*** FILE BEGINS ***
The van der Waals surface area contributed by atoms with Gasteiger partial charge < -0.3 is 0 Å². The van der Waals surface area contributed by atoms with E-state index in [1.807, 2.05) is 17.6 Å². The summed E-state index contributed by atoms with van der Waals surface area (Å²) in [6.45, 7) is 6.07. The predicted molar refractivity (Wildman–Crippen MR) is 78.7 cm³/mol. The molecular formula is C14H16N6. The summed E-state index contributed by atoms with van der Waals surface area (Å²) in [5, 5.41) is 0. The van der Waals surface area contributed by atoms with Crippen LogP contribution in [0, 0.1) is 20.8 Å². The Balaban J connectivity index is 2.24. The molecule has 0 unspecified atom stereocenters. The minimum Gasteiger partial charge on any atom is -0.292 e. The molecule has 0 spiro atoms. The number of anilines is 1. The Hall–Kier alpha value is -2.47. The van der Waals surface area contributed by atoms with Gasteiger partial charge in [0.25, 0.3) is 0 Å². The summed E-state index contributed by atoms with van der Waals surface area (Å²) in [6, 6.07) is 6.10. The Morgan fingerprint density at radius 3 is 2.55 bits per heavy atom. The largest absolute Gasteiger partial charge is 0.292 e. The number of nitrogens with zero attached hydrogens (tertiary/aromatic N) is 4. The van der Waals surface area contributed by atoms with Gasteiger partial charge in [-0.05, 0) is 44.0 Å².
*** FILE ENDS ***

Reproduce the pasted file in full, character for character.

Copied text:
The van der Waals surface area contributed by atoms with Gasteiger partial charge < -0.3 is 0 Å². The van der Waals surface area contributed by atoms with E-state index in [1.807, 2.05) is 17.6 Å². The summed E-state index contributed by atoms with van der Waals surface area (Å²) in [6.45, 7) is 6.07. The predicted molar refractivity (Wildman–Crippen MR) is 78.7 cm³/mol. The molecular formula is C14H16N6. The summed E-state index contributed by atoms with van der Waals surface area (Å²) in [5, 5.41) is 0. The van der Waals surface area contributed by atoms with Crippen LogP contribution in [0, 0.1) is 20.8 Å². The Balaban J connectivity index is 2.24. The molecule has 0 unspecified atom stereocenters. The minimum Gasteiger partial charge on any atom is -0.292 e. The molecule has 0 spiro atoms. The number of anilines is 1. The Hall–Kier alpha value is -2.47. The van der Waals surface area contributed by atoms with Gasteiger partial charge in [0.25, 0.3) is 0 Å². The summed E-state index contributed by atoms with van der Waals surface area (Å²) in [6, 6.07) is 6.10. The Morgan fingerprint density at radius 3 is 2.55 bits per heavy atom. The largest absolute Gasteiger partial charge is 0.292 e. The number of nitrogens with zero attached hydrogens (tertiary/aromatic N) is 4. The van der Waals surface area contributed by atoms with Gasteiger partial charge in [-0.05, 0) is 44.0 Å².